Please be cautious in attempting any of the following presented techniques, as many of them require considerable balance, excellent physical coordination, and perhaps a couple of extra handfuls at nut break. Additionally, anyone with a history of cardiac illness, weak lung capacity, or lack of mental fortitude should refrain from the following, or consult a specialist before attempting to engage in any of the activities listed below.
The Flying Sherd:
Once again, the title of this technique is description enough. It is a technique found most useful in tight, awkward spaces, in which zembili placement options are adequate at best.
The Schliemann Shuffle or The Heinrich Hop:
It depends on the region: in Beotia it is referred to as The Schliemann Shuffle, and in Attica, The Heinrich Hop. To perform this technique, simply make a lateral two-step hop to move positions while digging with a pick. The technique is conducted in order to maximize picking efficiency, covering more ground without having to reach, therefore preventing possible muscular injuries.
The Foot-Flick and Catch:
The brilliance of this technique is due to its simplicity. By catching the shaft of ones’ hand-tool with the laces of the shoe, the fall is cushioned, the floor of the trench avoids being marked, and energy is not wasted by bending down to slowly place a tool. Furthermore, the opposite technique may be applied by sliding one’s foot under the shaft of a grounded hand-tool and lifting/flicking the foot; raising the tool in a quick but controlled motion. This technique not only maximizes labor efficiency in terms of speed, but also saves ones’ lumbar region from a possible chronic injury. Plus, it looks cool.
Shirts, Shorts, and Sherds:
The Stratigraphy Sommelier:
by Sydney Giesbrecht
The Small Pick:
Required for more detailed work such as articulating large rocks or cleaning a bulk at the end of the day. A pick does less damage then most other tools because when breaking into the earth there is only on small point of contact rather than with a shovel where more extensive damage can be done due to its width.
The Trowel:A multipurpose tool.
Sometimes it feels as though there is nothing that a trowel cannot do. During my first few days on site the trowel felt awkward in my hand and I wasn’t quite sure of its full purpose. Now after 5 weeks on site it fits naturally in my hand, almost like an extension of my arm. A trowel to an archaeologist is like a scalpel to a surgeon. Since arriving on site not a day has gone by that I have not required my trowel. It can be used for a variety of things on site ranging from scraping a bulk to examining soil changes on a surface, or simply collecting dirt into a dustpan. It’s most important use in my experience is for checking for changes in soil on a surface. For example if you are working on a surface using picks and shovels you may not notice a change in soil density that clearly. If one area is denser or more clay like then another, a quick scrape on the surface with the edge of your trowel will help to clarify any changes.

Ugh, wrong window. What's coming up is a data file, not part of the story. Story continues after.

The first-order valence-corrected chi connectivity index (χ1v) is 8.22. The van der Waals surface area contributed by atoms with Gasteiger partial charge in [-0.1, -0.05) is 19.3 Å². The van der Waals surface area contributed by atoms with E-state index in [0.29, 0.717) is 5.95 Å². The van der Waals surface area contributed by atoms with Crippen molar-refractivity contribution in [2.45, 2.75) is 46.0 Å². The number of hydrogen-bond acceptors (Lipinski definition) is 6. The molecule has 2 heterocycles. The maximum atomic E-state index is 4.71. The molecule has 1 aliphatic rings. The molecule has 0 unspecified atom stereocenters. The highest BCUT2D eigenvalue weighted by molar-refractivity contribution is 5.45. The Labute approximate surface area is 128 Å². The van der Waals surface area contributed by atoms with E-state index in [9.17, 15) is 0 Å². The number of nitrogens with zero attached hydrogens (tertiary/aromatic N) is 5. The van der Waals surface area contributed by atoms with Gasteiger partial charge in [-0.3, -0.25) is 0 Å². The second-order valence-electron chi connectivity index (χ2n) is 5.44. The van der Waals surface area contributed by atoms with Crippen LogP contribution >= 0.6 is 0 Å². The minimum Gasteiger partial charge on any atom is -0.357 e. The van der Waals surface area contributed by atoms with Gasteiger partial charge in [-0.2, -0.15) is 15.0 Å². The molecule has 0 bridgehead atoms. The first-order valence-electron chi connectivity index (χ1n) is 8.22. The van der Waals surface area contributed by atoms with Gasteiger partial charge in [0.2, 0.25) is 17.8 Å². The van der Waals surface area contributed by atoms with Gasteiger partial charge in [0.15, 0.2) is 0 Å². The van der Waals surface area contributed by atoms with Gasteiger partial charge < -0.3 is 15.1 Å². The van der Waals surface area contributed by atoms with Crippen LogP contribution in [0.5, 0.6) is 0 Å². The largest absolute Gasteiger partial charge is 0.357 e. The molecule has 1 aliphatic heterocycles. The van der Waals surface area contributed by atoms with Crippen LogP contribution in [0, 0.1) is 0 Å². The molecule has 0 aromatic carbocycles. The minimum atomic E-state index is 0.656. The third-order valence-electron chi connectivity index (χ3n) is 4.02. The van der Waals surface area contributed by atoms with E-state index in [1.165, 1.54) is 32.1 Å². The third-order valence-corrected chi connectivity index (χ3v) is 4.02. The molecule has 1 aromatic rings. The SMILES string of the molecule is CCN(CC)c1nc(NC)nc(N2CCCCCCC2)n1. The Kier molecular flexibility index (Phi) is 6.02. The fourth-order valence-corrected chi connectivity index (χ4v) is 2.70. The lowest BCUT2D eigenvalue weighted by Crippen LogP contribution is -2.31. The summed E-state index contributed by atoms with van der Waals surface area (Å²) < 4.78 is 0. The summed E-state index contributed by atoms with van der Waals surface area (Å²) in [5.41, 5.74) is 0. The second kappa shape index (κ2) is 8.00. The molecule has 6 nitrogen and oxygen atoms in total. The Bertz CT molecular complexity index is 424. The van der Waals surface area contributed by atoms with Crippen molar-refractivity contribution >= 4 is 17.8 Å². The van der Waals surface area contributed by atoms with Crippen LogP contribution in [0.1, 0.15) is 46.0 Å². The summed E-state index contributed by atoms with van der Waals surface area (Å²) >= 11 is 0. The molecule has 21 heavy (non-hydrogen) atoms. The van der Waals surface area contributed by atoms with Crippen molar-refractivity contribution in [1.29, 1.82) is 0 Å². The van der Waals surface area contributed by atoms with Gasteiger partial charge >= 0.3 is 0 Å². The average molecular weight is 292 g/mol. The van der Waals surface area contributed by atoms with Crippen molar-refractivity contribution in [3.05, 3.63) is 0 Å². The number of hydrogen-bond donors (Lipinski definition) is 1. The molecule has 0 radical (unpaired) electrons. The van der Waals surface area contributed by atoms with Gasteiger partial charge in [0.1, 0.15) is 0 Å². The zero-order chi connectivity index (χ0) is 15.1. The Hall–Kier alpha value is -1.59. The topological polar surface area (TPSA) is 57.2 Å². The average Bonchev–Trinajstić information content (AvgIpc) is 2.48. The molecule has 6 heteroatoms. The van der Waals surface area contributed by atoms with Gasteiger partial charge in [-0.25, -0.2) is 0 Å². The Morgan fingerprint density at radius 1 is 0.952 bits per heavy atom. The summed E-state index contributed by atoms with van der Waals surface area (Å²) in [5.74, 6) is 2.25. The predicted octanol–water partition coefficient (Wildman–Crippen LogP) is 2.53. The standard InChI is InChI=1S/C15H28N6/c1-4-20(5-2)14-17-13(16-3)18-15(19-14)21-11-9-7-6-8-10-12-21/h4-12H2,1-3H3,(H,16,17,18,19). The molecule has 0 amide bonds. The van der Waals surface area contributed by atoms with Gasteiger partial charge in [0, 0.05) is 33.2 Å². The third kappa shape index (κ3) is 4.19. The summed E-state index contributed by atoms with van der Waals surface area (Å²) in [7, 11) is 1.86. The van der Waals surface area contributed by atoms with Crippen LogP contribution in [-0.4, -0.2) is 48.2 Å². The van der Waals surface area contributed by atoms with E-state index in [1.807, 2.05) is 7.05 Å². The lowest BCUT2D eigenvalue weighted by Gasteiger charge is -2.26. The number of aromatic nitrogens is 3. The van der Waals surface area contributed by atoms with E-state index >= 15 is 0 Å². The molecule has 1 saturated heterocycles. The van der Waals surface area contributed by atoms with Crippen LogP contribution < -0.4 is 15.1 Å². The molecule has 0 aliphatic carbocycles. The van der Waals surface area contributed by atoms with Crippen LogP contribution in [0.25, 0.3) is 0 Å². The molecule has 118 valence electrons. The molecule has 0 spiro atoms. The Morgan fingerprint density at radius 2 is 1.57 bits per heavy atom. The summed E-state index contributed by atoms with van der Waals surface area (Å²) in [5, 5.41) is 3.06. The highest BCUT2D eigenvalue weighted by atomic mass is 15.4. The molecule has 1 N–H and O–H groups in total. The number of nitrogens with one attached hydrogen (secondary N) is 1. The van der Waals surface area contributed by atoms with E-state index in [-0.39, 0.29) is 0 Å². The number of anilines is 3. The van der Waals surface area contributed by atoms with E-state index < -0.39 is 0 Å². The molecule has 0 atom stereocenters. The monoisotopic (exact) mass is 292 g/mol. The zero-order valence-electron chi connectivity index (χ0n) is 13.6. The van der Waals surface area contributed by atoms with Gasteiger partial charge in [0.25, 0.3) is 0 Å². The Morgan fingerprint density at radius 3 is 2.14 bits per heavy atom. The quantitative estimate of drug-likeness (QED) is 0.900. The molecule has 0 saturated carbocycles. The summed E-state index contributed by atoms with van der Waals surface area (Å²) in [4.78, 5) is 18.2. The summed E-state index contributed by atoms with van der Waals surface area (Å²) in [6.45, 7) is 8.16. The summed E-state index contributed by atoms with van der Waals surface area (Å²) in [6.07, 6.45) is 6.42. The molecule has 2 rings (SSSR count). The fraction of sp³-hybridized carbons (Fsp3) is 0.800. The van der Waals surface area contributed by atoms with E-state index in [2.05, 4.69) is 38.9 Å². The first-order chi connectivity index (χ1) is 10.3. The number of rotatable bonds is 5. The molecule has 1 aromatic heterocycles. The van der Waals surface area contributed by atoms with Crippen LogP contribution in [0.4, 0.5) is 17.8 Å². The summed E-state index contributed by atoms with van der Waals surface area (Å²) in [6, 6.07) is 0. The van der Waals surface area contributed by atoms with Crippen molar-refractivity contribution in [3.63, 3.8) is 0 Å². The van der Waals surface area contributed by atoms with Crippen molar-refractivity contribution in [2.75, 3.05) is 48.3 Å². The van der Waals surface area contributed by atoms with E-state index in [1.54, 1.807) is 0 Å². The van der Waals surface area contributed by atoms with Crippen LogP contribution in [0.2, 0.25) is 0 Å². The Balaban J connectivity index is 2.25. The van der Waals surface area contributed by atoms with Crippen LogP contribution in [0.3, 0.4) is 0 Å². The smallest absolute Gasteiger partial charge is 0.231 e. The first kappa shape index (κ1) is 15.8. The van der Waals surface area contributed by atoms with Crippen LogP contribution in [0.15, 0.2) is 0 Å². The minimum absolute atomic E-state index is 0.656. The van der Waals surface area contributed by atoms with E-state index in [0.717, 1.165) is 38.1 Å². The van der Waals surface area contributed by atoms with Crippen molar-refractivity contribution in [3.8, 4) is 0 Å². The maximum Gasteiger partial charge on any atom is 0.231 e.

Brush:Necessary for all cleaning styles
The brushes found on site range from paintbrushes to large brooms. Small straw brushes as shown in the image above are particularly useful for brushing off rocks and cleaning uneven surfaces. Paintbrushes can be used on site for more delicate work and gentle cleaning in order to not damage or displace the item being excavated. For example if you were to come across a mud brick that you wanted to articulate and photograph a paintbrush would to the least damage. Larger brooms can often be used on harder surfaces at the end of the day to clean up, in a similar fashion to the way you would sweep the floor at home.
The Dust Pan:
While dustpans may seem insignificant in day-to-day life they are very important at an excavation site for soil removal. When working in smaller areas where a shovel is not an option, the dustpan is a lifesaver. Also very helpful at the end of the day to clean up any messes created during excavation. A clean trench is the best kind of trench.
The Water Bottle:Most important tool of all.
Without water nothing can be done on site. This may seem silly but dehydration is no joke here at EPAB. With hot days and lots of physical activity you can become ill very quickly if you aren’t drinking lots of water. The average team member will drink 2-4 liters of water before lunch. If you aren’t hydrated you cant dig, and that’s no fun for anyone.